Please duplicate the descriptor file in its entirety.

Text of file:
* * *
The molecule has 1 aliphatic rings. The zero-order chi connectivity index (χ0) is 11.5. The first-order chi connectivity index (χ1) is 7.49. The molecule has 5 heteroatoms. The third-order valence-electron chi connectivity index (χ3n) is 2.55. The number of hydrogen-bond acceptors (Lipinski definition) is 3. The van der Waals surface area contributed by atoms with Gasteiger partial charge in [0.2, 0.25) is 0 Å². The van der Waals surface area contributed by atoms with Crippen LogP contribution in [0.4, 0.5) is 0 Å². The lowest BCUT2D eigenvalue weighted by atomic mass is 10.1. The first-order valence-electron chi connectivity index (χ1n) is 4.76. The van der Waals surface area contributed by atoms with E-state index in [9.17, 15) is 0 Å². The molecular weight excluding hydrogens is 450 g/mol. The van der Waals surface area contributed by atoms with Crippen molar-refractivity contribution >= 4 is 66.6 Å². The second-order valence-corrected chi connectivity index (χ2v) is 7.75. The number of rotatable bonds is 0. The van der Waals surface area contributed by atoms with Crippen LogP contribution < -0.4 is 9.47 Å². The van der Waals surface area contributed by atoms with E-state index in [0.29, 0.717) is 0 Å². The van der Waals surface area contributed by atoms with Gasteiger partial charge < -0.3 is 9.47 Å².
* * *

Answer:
The molecule has 1 aliphatic rings. The zero-order chi connectivity index (χ0) is 11.5. The first-order chi connectivity index (χ1) is 7.49. The molecule has 5 heteroatoms. The third-order valence-electron chi connectivity index (χ3n) is 2.55. The number of hydrogen-bond acceptors (Lipinski definition) is 3. The van der Waals surface area contributed by atoms with Gasteiger partial charge in [0.2, 0.25) is 0 Å². The van der Waals surface area contributed by atoms with Crippen LogP contribution in [0.4, 0.5) is 0 Å². The lowest BCUT2D eigenvalue weighted by atomic mass is 10.1. The first-order valence-electron chi connectivity index (χ1n) is 4.76. The van der Waals surface area contributed by atoms with E-state index in [9.17, 15) is 0 Å². The molecular weight excluding hydrogens is 450 g/mol. The van der Waals surface area contributed by atoms with Crippen molar-refractivity contribution >= 4 is 66.6 Å². The second-order valence-corrected chi connectivity index (χ2v) is 7.75. The number of rotatable bonds is 0. The van der Waals surface area contributed by atoms with Crippen LogP contribution < -0.4 is 9.47 Å². The van der Waals surface area contributed by atoms with E-state index in [0.29, 0.717) is 0 Å². The van der Waals surface area contributed by atoms with Gasteiger partial charge < -0.3 is 9.47 Å².